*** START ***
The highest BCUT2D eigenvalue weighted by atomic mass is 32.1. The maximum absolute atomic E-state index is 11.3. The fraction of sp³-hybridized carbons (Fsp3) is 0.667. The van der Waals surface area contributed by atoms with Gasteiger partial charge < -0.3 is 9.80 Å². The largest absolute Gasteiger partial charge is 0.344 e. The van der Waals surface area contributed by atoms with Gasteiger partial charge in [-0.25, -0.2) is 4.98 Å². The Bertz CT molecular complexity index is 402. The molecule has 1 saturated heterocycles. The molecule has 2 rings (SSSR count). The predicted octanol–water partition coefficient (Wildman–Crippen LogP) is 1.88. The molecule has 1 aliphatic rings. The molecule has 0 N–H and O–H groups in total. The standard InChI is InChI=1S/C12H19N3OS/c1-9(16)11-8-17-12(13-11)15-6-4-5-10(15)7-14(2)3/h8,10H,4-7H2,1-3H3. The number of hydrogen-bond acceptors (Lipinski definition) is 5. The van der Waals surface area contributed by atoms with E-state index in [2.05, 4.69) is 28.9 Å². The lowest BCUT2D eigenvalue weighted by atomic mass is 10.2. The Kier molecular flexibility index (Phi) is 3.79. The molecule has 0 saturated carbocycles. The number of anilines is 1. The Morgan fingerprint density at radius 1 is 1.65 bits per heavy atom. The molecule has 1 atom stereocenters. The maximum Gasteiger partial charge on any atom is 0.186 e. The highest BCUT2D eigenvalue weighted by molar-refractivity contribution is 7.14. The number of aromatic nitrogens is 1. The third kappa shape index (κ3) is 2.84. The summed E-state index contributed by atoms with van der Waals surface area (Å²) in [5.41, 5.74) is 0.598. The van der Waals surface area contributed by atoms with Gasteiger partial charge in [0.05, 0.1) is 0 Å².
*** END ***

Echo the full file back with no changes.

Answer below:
The highest BCUT2D eigenvalue weighted by atomic mass is 32.1. The maximum absolute atomic E-state index is 11.3. The fraction of sp³-hybridized carbons (Fsp3) is 0.667. The van der Waals surface area contributed by atoms with Gasteiger partial charge < -0.3 is 9.80 Å². The largest absolute Gasteiger partial charge is 0.344 e. The van der Waals surface area contributed by atoms with Gasteiger partial charge in [-0.25, -0.2) is 4.98 Å². The Bertz CT molecular complexity index is 402. The molecule has 1 saturated heterocycles. The molecule has 2 rings (SSSR count). The predicted octanol–water partition coefficient (Wildman–Crippen LogP) is 1.88. The molecule has 1 aliphatic rings. The molecule has 0 N–H and O–H groups in total. The standard InChI is InChI=1S/C12H19N3OS/c1-9(16)11-8-17-12(13-11)15-6-4-5-10(15)7-14(2)3/h8,10H,4-7H2,1-3H3. The number of hydrogen-bond acceptors (Lipinski definition) is 5. The van der Waals surface area contributed by atoms with E-state index in [2.05, 4.69) is 28.9 Å². The lowest BCUT2D eigenvalue weighted by atomic mass is 10.2. The Kier molecular flexibility index (Phi) is 3.79. The molecule has 0 saturated carbocycles. The number of anilines is 1. The Morgan fingerprint density at radius 1 is 1.65 bits per heavy atom. The molecule has 1 atom stereocenters. The maximum Gasteiger partial charge on any atom is 0.186 e. The highest BCUT2D eigenvalue weighted by molar-refractivity contribution is 7.14. The number of aromatic nitrogens is 1. The third kappa shape index (κ3) is 2.84. The summed E-state index contributed by atoms with van der Waals surface area (Å²) in [5.41, 5.74) is 0.598. The van der Waals surface area contributed by atoms with Gasteiger partial charge in [0.05, 0.1) is 0 Å².